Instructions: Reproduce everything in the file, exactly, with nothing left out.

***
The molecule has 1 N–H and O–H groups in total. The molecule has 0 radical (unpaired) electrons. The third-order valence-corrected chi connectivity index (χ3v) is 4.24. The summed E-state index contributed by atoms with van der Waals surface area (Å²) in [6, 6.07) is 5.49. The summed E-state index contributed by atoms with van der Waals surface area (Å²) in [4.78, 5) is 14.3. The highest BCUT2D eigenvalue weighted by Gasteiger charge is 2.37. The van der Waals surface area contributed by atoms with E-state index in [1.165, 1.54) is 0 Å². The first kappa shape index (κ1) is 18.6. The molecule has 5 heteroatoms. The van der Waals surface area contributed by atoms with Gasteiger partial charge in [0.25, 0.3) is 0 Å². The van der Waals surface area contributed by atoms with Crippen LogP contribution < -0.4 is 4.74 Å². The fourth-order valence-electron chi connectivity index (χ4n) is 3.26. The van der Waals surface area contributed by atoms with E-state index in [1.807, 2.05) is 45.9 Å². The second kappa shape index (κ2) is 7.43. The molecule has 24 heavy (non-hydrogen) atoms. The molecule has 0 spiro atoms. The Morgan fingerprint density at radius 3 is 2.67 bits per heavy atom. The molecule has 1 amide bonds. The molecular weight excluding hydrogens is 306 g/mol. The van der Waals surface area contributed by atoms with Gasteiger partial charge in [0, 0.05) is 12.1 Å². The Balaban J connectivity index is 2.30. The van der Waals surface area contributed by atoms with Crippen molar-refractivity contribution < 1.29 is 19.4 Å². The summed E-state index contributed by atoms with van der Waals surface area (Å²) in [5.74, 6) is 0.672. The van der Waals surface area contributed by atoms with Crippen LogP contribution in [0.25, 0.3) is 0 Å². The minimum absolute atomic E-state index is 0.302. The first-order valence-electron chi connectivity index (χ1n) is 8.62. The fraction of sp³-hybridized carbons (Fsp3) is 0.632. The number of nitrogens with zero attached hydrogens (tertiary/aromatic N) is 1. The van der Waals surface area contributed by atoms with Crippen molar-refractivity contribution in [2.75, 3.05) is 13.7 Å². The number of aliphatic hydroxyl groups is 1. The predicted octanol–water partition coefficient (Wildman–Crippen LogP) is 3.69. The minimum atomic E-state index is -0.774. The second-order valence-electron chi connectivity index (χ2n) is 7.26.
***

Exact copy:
The molecule has 1 N–H and O–H groups in total. The molecule has 0 radical (unpaired) electrons. The third-order valence-corrected chi connectivity index (χ3v) is 4.24. The summed E-state index contributed by atoms with van der Waals surface area (Å²) in [6, 6.07) is 5.49. The summed E-state index contributed by atoms with van der Waals surface area (Å²) in [4.78, 5) is 14.3. The highest BCUT2D eigenvalue weighted by Gasteiger charge is 2.37. The van der Waals surface area contributed by atoms with E-state index in [1.165, 1.54) is 0 Å². The first kappa shape index (κ1) is 18.6. The molecule has 5 heteroatoms. The van der Waals surface area contributed by atoms with Gasteiger partial charge in [0.25, 0.3) is 0 Å². The van der Waals surface area contributed by atoms with Crippen LogP contribution < -0.4 is 4.74 Å². The fourth-order valence-electron chi connectivity index (χ4n) is 3.26. The van der Waals surface area contributed by atoms with E-state index in [1.807, 2.05) is 45.9 Å². The second kappa shape index (κ2) is 7.43. The molecule has 24 heavy (non-hydrogen) atoms. The molecule has 0 spiro atoms. The Morgan fingerprint density at radius 3 is 2.67 bits per heavy atom. The molecule has 1 amide bonds. The molecular weight excluding hydrogens is 306 g/mol. The van der Waals surface area contributed by atoms with Gasteiger partial charge in [0, 0.05) is 12.1 Å². The Balaban J connectivity index is 2.30. The van der Waals surface area contributed by atoms with Crippen molar-refractivity contribution < 1.29 is 19.4 Å². The summed E-state index contributed by atoms with van der Waals surface area (Å²) in [5.74, 6) is 0.672. The van der Waals surface area contributed by atoms with Crippen LogP contribution in [0.25, 0.3) is 0 Å². The minimum absolute atomic E-state index is 0.302. The first-order valence-electron chi connectivity index (χ1n) is 8.62. The fraction of sp³-hybridized carbons (Fsp3) is 0.632. The number of nitrogens with zero attached hydrogens (tertiary/aromatic N) is 1. The van der Waals surface area contributed by atoms with Crippen molar-refractivity contribution in [2.75, 3.05) is 13.7 Å². The number of aliphatic hydroxyl groups is 1. The predicted octanol–water partition coefficient (Wildman–Crippen LogP) is 3.69. The minimum atomic E-state index is -0.774. The second-order valence-electron chi connectivity index (χ2n) is 7.26.